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No hot water

Nijmegen, The Netherlands, January 2004 —

I had a momentary lapse into exasperation when the shower didn't work. There's no hot water.

Standing there waiting for it to warm up, and then finally washing myself just a bit with too-cold water, I cursed the Dutch. When I got back to our room, I told Kim about it. She's Dutch. She understands.

It's frustrating to me. The water's been too cold for several days. Probably, nobody's said anything. Well, I haven't either. But the point is, odds are that nobody has said anything. Dutch people don't.

I could imagine the huisbaas (building manager): "I'm not a plumber...." And you might have to suggest* that he hire one.


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*When the washing machine was broken—for a couple of weeks—I went and talked with the huisbaas about it. I asked him if he knew when it would be working. No, he said. I told him that it's important. Yes, he agreed, it's important. But, he said (holding out his hands, palms up,) I can't fix it.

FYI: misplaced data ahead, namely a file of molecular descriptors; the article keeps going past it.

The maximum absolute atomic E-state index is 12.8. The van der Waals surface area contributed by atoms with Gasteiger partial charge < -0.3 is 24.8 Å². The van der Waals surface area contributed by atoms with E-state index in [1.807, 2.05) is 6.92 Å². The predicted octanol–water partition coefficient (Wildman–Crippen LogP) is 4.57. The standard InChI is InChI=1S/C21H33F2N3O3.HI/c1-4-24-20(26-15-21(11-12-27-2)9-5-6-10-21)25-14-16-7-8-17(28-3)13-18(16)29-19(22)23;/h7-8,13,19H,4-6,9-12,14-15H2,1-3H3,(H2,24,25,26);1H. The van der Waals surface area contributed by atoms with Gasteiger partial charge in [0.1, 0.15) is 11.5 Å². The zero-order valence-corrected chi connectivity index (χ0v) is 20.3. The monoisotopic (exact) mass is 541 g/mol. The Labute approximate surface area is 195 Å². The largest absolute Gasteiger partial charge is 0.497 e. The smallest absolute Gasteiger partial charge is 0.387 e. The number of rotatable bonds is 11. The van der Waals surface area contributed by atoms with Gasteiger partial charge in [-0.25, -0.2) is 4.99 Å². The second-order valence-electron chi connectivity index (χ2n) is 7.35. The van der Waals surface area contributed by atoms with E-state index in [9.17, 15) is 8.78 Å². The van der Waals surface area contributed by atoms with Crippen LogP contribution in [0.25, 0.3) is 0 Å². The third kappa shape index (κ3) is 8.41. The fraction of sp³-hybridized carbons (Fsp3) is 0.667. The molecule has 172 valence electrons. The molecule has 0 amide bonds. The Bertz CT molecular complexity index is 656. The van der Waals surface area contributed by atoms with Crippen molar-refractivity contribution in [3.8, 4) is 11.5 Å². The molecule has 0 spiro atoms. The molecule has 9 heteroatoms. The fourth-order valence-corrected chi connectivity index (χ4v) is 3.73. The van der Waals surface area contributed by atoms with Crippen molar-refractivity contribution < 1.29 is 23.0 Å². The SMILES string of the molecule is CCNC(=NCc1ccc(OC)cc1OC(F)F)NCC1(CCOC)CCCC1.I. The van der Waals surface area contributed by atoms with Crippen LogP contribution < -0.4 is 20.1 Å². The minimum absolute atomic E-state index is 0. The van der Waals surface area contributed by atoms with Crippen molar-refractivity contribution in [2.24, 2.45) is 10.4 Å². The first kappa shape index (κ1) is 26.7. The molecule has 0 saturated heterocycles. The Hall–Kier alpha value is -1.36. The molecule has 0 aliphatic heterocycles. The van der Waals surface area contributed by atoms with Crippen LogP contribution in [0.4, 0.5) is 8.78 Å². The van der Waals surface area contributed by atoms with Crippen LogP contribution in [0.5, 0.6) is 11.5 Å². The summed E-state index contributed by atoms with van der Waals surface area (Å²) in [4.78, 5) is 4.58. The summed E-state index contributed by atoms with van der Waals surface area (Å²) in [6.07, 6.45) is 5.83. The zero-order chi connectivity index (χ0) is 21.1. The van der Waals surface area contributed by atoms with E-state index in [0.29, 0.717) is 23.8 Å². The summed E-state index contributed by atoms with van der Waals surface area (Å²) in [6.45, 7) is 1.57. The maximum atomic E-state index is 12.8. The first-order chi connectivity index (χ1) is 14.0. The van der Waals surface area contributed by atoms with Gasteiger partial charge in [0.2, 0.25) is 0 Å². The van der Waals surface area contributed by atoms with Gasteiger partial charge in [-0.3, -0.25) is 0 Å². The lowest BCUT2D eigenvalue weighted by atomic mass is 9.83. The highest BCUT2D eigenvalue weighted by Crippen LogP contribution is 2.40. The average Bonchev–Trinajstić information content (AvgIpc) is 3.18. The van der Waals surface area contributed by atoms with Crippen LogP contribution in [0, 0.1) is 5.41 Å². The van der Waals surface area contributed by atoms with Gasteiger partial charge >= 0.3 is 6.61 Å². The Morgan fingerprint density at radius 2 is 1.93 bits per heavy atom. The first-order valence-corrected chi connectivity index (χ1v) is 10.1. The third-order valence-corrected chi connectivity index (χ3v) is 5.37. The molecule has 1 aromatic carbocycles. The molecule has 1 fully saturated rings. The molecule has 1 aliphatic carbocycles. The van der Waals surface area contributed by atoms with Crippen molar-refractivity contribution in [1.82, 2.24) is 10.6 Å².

I didn't suggest that he hire someone who could, but I got a sense that that would have been acceptable. I think Dutch people like to "work things out" by talking them over; no matter that the solution might be self-evident.

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